History: Hiroshima is known worldwide for being the first city targeted by an atomic bomb on August 6, 1945. The city has since become a symbol of peace and resilience.


  • Hiroshima Peace Memorial Park: This park includes the A-Bomb Dome, the only structure left standing near the bomb’s hypocenter, and several memorials dedicated to the victims of the bombing.

  • Miyajima Island: Famous for the Itsukushima Shrine’s "floating" torii gate, which appears to float on the water at high tide. The island is also home to friendly deer and beautiful hiking trails.

6. Nara

History: Nara was Japan’s first permanent capital, established in 710 AD. It remained the capital until 794 AD when the capital moved to Kyoto.


  • Todai-ji: This temple houses the world's largest bronze statue of the Buddha Vairocana, known as Daibutsu. The main hall, Daibutsuden, is one of the largest wooden buildings in the world.

  • Nara Park: Known for its hundreds of freely roaming deer, considered messengers of the gods in Shintoism. Visitors can feed the deer with special crackers sold in the park.

7. Mount Fuji

History: Mount Fuji, an active stratovolcano that last erupted in 1707, has been a sacred site for centuries. It is a pilgrimage site and a source of artistic inspiration.


  • Fuji Five Lakes: This area offers some of the best views of Mount Fuji and various outdoor activities like boating, fishing, and hiking. Lake Kawaguchi is particularly popular for its scenic beauty.

  • Climbing Mount Fuji: The climbing season is typically from July to early September. The Yoshida Trail is the most popular route, offering huts and rest areas along the way.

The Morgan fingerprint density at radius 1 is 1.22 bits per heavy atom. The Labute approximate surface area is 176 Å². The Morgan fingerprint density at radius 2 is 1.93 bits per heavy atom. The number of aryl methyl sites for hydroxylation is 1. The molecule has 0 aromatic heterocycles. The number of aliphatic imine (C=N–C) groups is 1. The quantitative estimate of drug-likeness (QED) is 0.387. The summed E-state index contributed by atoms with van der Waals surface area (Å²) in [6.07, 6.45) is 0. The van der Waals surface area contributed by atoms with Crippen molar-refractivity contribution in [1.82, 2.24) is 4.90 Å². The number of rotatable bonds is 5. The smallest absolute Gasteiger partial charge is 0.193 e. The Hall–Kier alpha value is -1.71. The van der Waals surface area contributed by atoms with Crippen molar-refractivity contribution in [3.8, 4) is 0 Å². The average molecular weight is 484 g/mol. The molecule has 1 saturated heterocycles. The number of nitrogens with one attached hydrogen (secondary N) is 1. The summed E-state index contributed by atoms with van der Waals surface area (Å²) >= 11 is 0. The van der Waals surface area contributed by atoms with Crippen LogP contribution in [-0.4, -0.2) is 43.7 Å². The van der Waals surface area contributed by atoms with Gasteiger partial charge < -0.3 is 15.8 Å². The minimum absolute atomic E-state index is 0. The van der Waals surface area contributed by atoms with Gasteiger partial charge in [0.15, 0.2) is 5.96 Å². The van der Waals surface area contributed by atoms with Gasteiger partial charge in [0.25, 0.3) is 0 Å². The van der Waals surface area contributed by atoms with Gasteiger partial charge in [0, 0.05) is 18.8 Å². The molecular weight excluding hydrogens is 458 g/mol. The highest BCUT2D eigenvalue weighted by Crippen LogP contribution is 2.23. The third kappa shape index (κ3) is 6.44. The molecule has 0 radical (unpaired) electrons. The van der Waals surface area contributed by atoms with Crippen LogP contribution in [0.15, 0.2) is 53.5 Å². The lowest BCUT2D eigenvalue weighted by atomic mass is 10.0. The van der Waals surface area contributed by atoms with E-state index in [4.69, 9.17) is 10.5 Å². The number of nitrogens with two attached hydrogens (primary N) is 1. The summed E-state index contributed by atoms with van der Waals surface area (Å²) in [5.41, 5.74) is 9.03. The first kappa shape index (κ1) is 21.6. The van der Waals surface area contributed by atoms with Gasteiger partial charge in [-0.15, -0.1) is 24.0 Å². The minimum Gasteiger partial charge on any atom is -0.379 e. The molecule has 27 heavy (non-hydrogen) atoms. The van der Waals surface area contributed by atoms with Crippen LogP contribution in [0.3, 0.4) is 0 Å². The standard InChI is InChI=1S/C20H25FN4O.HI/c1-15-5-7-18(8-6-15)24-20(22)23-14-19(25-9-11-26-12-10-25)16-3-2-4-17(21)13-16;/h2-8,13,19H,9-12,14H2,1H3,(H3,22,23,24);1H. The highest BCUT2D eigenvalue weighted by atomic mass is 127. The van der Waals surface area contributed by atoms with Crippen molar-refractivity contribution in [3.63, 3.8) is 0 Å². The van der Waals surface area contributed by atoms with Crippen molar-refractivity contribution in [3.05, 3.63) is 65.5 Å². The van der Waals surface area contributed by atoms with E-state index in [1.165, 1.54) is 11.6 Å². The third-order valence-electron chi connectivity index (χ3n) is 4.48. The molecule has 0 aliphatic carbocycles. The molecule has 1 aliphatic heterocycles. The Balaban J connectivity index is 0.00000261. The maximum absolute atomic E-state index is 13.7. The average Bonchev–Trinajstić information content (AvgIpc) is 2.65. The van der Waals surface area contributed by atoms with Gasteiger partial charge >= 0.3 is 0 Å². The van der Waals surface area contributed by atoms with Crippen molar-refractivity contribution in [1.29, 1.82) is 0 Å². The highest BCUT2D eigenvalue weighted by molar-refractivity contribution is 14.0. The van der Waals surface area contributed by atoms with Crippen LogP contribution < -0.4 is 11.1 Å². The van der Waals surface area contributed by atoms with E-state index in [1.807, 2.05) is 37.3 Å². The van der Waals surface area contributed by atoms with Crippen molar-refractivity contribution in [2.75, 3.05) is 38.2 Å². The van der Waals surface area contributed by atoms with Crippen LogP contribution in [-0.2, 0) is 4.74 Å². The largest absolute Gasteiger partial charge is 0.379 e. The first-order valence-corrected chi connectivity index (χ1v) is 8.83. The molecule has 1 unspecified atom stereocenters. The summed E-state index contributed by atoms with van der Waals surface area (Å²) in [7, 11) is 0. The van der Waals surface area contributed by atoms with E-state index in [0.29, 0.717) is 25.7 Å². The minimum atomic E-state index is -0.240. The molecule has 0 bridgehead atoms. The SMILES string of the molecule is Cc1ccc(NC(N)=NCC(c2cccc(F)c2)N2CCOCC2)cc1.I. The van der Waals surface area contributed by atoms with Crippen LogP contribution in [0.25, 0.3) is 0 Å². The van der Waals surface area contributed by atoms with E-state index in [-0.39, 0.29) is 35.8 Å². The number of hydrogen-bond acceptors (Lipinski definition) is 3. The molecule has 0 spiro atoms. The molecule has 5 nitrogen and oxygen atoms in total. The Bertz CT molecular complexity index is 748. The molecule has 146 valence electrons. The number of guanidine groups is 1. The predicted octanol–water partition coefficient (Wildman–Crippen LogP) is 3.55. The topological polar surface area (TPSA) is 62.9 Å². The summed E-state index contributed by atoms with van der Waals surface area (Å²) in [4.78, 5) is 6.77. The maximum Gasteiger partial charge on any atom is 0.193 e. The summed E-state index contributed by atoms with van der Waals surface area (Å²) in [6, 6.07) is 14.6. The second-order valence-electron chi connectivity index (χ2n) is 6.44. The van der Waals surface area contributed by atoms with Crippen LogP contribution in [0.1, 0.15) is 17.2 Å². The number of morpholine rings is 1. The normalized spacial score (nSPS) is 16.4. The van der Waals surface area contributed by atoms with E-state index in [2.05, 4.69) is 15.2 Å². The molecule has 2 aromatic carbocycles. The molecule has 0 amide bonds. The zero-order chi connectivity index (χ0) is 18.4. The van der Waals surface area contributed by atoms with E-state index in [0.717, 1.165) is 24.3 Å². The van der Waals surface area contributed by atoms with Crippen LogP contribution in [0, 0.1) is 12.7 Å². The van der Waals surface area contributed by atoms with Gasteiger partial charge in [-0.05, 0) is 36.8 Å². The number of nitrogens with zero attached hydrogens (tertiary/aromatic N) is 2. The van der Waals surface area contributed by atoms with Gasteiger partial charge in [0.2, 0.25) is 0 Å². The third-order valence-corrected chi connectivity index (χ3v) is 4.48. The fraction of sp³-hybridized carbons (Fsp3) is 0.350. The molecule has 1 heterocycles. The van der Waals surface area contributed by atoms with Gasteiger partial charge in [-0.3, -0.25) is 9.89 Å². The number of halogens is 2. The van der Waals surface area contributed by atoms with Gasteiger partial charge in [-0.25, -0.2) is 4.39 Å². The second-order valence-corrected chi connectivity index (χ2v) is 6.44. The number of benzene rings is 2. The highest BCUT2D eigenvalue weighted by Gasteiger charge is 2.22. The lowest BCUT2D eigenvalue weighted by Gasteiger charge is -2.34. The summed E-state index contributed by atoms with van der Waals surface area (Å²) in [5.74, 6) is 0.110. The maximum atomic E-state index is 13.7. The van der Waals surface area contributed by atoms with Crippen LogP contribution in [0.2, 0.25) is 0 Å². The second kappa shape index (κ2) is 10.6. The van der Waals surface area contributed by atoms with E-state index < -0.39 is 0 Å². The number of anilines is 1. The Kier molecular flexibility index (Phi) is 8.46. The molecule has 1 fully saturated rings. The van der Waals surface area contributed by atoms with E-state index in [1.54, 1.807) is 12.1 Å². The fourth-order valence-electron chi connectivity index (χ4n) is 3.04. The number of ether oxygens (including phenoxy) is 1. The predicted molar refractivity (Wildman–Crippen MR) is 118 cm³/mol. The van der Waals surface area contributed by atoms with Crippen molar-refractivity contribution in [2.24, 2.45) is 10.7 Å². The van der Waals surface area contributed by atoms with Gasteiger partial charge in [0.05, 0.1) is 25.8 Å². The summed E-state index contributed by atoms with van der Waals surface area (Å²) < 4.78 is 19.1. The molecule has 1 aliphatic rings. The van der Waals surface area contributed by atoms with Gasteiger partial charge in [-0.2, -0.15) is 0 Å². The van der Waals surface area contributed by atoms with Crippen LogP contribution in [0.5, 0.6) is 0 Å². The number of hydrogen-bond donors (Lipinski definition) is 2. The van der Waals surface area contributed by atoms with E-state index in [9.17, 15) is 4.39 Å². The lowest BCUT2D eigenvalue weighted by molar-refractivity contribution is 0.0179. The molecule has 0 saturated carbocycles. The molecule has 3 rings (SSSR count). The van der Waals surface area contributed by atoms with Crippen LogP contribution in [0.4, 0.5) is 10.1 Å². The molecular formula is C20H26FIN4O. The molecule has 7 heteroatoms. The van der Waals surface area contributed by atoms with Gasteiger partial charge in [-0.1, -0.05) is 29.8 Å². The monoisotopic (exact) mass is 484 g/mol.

8. Okinawa

History: Okinawa was the center of the Ryukyu Kingdom before becoming a Japanese prefecture in 1879. It has a unique culture that blends Japanese and indigenous influences.


  • Shuri Castle: Once the royal palace of the Ryukyu Kingdom, it showcases the unique Ryukyuan architecture and culture. Although damaged by fire in 2019, reconstruction efforts are underway.

  • Churaumi Aquarium: One of the largest aquariums in the world, featuring a massive tank with whale sharks, manta rays, and other marine life from the surrounding ocean.

9. Kanazawa

History: Kanazawa flourished as a castle town under the Maeda clan during the Edo period, becoming a center for arts and crafts.


  • Kenrokuen Garden: One of Japan's most beautiful landscape gardens, offering seasonal delights like cherry blossoms in spring and colorful leaves in autumn.

  • Higashi Chaya District: This historic geisha district features well-preserved wooden teahouses. Visit the Shima Teahouse Museum to learn about geisha culture.

10. Nikko

History: Nikko has been a center of Shinto and Buddhist mountain worship for centuries. It became more prominent when the Tokugawa shoguns built elaborate mausoleums here.


  • Toshogu Shrine: A lavishly decorated shrine dedicated to Tokugawa Ieyasu, the founder of the Tokugawa shogunate. Its ornate carvings and gold leaf details are stunning.

  • Nikko National Park: Known for its scenic beauty, including Kegon Falls, Lake Chuzenji, and numerous hiking trails through lush forests and mountain landscapes.

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* Have you ever been to Japan? Have you ever wanted to visit? Let me know some of your favorite spots to check out or places you want to see in Japan in the comment section below.